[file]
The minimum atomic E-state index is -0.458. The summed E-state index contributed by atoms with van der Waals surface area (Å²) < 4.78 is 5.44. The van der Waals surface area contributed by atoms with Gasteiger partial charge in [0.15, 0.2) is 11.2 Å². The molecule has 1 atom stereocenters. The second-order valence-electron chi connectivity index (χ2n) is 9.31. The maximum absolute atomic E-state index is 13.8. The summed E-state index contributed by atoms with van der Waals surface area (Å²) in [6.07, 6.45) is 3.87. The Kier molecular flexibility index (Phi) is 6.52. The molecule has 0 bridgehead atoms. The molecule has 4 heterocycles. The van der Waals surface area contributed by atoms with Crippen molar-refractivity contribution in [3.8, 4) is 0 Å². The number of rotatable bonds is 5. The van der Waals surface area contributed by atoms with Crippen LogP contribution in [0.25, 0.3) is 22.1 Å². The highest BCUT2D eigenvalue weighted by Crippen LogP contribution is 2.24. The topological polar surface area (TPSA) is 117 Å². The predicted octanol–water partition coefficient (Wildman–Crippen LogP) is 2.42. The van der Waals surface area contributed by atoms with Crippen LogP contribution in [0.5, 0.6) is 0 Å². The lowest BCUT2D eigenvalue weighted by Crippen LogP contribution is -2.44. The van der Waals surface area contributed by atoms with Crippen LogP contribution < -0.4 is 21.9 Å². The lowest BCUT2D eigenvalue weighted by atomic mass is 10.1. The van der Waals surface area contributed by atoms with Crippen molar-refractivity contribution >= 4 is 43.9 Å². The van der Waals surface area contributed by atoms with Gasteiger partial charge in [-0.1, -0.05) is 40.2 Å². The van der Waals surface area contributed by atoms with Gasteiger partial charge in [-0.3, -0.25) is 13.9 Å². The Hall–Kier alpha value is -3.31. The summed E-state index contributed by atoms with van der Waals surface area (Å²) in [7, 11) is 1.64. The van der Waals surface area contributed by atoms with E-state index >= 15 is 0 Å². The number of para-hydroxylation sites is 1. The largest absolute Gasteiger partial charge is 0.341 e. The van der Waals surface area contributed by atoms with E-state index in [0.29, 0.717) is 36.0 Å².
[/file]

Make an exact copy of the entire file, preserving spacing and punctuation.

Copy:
The minimum atomic E-state index is -0.458. The summed E-state index contributed by atoms with van der Waals surface area (Å²) < 4.78 is 5.44. The van der Waals surface area contributed by atoms with Gasteiger partial charge in [0.15, 0.2) is 11.2 Å². The molecule has 1 atom stereocenters. The second-order valence-electron chi connectivity index (χ2n) is 9.31. The maximum absolute atomic E-state index is 13.8. The summed E-state index contributed by atoms with van der Waals surface area (Å²) in [6.07, 6.45) is 3.87. The Kier molecular flexibility index (Phi) is 6.52. The molecule has 0 bridgehead atoms. The molecule has 4 heterocycles. The van der Waals surface area contributed by atoms with Crippen molar-refractivity contribution in [3.8, 4) is 0 Å². The number of rotatable bonds is 5. The van der Waals surface area contributed by atoms with Crippen LogP contribution in [0.25, 0.3) is 22.1 Å². The highest BCUT2D eigenvalue weighted by Crippen LogP contribution is 2.24. The topological polar surface area (TPSA) is 117 Å². The predicted octanol–water partition coefficient (Wildman–Crippen LogP) is 2.42. The van der Waals surface area contributed by atoms with Crippen LogP contribution in [0.5, 0.6) is 0 Å². The lowest BCUT2D eigenvalue weighted by Crippen LogP contribution is -2.44. The van der Waals surface area contributed by atoms with Crippen LogP contribution < -0.4 is 21.9 Å². The lowest BCUT2D eigenvalue weighted by atomic mass is 10.1. The van der Waals surface area contributed by atoms with Crippen molar-refractivity contribution >= 4 is 43.9 Å². The van der Waals surface area contributed by atoms with Gasteiger partial charge in [-0.1, -0.05) is 40.2 Å². The van der Waals surface area contributed by atoms with Gasteiger partial charge in [-0.3, -0.25) is 13.9 Å². The Hall–Kier alpha value is -3.31. The summed E-state index contributed by atoms with van der Waals surface area (Å²) in [7, 11) is 1.64. The van der Waals surface area contributed by atoms with E-state index >= 15 is 0 Å². The number of para-hydroxylation sites is 1. The largest absolute Gasteiger partial charge is 0.341 e. The van der Waals surface area contributed by atoms with E-state index in [0.29, 0.717) is 36.0 Å².